President Kagame is expected in Tanzania on Thursday for a two-day state visit at the invitation of President John Magufuli, as both leaders seek to cement ties.
The two leaders are scheduled to hold bilateral talks and discuss issues on the East African Community (EAC), currently chaired by President Kagame, a statement by Tanzania's Foreign Affairs and EAC ministry notes.
Mr Kagame shares a cordial relationship with Dr Magufuli, unlike his predecessor Jakaya Kikwete with whom he often feuded over regional issues.
President Magufuli, who rarely travels out of the country, made his first foreign visit to Rwanda in April 2016, five months after assuming office.
President Kagame last state visit to Tanzania was in January 2018 where they agreed to collaborate on the standard gauge railway (SGR) from Isaka to Kigali.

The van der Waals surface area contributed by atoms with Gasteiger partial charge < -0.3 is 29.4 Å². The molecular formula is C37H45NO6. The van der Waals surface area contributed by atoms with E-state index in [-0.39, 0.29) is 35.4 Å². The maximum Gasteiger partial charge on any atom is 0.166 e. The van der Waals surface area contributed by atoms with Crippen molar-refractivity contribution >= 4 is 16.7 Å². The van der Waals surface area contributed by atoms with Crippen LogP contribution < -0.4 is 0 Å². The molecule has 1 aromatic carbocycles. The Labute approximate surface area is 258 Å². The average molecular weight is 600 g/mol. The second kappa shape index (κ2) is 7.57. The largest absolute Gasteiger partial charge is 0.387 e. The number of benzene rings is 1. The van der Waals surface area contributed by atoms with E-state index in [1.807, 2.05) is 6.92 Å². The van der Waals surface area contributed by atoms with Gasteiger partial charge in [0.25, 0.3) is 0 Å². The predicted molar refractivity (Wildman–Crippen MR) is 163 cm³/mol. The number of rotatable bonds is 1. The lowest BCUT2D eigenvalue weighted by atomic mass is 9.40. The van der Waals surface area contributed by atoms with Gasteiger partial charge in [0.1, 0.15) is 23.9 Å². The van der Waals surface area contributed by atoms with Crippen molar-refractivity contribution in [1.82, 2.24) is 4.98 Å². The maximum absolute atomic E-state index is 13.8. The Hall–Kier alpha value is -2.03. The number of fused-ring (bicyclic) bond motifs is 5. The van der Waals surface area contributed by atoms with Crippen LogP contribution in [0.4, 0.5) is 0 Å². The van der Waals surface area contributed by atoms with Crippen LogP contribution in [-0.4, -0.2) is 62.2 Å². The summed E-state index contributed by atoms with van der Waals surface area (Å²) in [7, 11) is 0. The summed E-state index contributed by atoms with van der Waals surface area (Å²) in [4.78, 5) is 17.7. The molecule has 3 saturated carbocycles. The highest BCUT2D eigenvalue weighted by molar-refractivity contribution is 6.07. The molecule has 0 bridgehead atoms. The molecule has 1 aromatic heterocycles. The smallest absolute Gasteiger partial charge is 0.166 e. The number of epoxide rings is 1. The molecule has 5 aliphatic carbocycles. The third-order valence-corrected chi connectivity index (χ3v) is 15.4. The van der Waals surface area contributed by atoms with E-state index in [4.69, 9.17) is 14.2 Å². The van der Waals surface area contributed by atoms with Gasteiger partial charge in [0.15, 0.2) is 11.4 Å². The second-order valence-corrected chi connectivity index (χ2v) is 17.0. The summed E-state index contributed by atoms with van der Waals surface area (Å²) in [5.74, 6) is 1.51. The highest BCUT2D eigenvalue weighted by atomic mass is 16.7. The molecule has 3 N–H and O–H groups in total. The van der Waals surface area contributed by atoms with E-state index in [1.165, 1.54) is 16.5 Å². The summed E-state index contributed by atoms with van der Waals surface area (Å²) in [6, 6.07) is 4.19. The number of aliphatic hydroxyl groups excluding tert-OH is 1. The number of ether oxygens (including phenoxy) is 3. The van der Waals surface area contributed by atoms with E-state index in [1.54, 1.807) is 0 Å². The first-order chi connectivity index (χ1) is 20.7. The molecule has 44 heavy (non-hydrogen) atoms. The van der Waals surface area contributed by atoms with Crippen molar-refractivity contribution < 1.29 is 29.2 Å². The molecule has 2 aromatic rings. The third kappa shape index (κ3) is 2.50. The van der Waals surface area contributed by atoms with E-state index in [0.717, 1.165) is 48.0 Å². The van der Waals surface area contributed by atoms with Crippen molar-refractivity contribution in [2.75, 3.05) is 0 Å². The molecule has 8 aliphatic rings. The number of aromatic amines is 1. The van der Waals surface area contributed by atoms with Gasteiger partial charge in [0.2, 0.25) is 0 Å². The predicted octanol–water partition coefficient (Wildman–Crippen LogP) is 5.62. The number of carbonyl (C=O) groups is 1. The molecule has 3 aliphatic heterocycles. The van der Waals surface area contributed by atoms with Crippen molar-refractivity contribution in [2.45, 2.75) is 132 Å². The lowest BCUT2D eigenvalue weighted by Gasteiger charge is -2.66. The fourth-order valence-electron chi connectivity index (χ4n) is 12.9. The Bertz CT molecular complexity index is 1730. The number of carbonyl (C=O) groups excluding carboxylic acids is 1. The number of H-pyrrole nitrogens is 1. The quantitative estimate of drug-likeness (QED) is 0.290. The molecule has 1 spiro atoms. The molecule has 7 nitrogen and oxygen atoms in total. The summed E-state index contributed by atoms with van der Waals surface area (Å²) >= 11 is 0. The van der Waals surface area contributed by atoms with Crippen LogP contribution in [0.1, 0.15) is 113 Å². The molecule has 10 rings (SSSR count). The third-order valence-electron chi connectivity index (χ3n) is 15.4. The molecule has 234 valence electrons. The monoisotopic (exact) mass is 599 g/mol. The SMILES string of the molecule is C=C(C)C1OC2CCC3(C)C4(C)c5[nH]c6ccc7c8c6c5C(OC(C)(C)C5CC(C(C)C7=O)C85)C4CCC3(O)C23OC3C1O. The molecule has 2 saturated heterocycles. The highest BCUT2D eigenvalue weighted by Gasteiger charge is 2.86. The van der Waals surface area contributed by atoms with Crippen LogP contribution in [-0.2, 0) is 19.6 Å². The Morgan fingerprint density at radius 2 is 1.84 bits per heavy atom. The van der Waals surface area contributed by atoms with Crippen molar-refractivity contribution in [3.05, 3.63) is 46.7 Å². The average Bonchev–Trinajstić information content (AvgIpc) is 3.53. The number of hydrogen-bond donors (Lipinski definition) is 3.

The two leaders will hold closed door talks, after which they will hold a press conference.
Mr Kagame's visit to Tanzania comes amid deteriorating relations with Uganda and frosty ties with Burundi, partner states of the EAC.
Rwanda and Uganda have in recent times been feuding and experience a resurgence of hostility.
Rwanda on its part accuses Uganda of unfairly targeting its citizens by detaining and accusing them of being spies with no consular services provided to them.
Rwanda later issued a travel advisory, warning its citizens against visiting Uganda as they may face illegal arrests, torture, and deportations.
This came after Rwanda claimed 986 of its citizens were deported from Uganda, and almost 200 were being held incommunicado. Uganda has however, rejected the claims.
On Tuesday, Rwanda accused Uganda of supporting rebels opposed to the government in Kigali, a claim which Kampala firmly rebutted.
The two countries are both led by former rebel leaders now ruling beyond their initial two-term limits after changing the respective constitutions.
Uganda’s Yoweri Museveni has been in power since 1986 while Paul Kagame has ruled Rwanda since 2000 and is now serving a seven-year third term that will conclude in 2021.
Their feuding is now threatening the six-member East African Community, a regional economic bloc.